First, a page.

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Stilts and Avocets: Recurvirostridae

American Avocet (recurvirostra Americana): Species Accounts

Physical characteristics: American avocets have blue legs and upwardly curved black bills. The wings and the back are black. The head, neck, and breast are gray during the nonbreeding season but change to orange during the breeding season. Males and females are similar in color but males are often larger. Females have shorter bills with a more pronounced upward curve.

Geographic range: American avocets occupy the western United States, Baja California and much of Mexico, Florida, the eastern coast of the United States, and the Bahamas to Cuba.

Habitat: American avocets use temporary wetland areas, such as areas that flood for part of the year, in the western United States, as well as more permanent wetland habitats.

Diet: American avocets eat aquatic insects, crustaceans, worms, and small fish. They also eat seeds. American avocets often forage, or look for food, in large flocks. They swing their bills through the water to find food, but are also known to peck at food or plunge underwater for it.

Both the male and female American avocet help incubate the eggs, and both feed the chicks once they hatch. Chicks leave the nest after four or five weeks. (© David Weintraub/Photo Researchers, Inc. Reproduced by permission.)

Behavior and reproduction: American avocets are found in large flocks during the nonbreeding season. During the breeding season, male-female breeding pairs form and defend territories from other individuals. American avocets threaten an intruder by facing the other bird and extending their necks. Females generally lay four eggs at a time in a grass-lined nest on the ground. Eggs hatch after twenty-two to twenty-nine days. Both the male and female help incubate, or sit on, the eggs, and both feed the chicks once they hatch. Chicks leave the nest after four or five weeks.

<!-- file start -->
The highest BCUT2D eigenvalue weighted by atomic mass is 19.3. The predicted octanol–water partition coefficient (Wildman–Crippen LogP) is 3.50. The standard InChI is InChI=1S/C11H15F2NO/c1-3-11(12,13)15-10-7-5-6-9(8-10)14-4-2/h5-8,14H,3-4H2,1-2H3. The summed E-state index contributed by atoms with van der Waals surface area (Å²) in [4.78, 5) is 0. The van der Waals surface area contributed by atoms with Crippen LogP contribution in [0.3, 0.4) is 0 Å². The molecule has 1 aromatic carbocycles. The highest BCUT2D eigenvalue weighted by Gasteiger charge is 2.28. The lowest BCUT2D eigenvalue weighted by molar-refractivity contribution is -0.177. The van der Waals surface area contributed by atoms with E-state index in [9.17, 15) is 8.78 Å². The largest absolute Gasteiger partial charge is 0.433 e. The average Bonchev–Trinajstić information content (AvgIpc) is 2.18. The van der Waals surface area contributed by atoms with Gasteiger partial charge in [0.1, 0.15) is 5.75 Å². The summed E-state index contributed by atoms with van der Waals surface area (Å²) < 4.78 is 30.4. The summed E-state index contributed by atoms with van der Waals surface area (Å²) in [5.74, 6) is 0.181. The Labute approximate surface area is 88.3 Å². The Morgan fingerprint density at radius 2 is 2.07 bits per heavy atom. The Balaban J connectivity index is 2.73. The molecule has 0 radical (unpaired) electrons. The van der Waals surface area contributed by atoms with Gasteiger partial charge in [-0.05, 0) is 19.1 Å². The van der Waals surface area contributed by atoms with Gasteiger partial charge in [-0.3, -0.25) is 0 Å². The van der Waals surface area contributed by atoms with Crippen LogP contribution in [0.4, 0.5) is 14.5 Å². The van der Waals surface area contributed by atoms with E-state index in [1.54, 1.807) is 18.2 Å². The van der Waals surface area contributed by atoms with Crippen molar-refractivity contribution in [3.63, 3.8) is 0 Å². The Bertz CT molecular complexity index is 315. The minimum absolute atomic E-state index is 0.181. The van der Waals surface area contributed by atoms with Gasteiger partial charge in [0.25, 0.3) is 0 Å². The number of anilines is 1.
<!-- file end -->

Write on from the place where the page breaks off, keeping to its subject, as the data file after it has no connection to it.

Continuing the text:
American avocets and people: The American avocet was hunted in its habitats in California during the early 1900s, but this practice has stopped.

Conservation status: The American avocet is not considered threatened at this time. However, pollution and destruction of wetland habitats have led to population declines in many parts of its range. ∎



del Hoyo, J., A. Elliott, and J. Sargatal, eds. Handbook of the Birds of the World. Vol. 3, Hoatzin to Auks. Barcelona: Lynx Edicions, 1996.

Perrins, Christopher, ed. Firefly Encyclopedia of Birds. Buffalo, NY: Firefly Books, 2003.

Web sites:

"Avocets, Stilts." Bird Families of the World, Cornell University. http://www.es.cornell.edu/winkler/botw/recurvirostridae.html (accessed on May 1, 2004).

"Family Recurvirostridae (Avocets and Stilts)." Animal Diversity Web. http://animaldiversity.ummz.umich.edu/site/accounts/classification/Recurvirostridae.html#Recurvirostridae (accessed on May 1, 2004).

"Recurvirostridae (Stilts and Avocets)." The Internet Bird Collection. http://www.hbw.com/ibc/phtml/familia.phtml?idFamilia=57 (accessed on May 1, 2004).

Additional topics

Animal Life ResourceBirdsStilts and Avocets: Recurvirostridae - Physical Characteristics, Diet, Behavior And Reproduction, Conservation Status, Black-winged Stilt (himantopus Himantopus): Species Accounts - GEOGRAPHIC RANGE, HABITAT, AVOCETS STILTS AND PEOPLE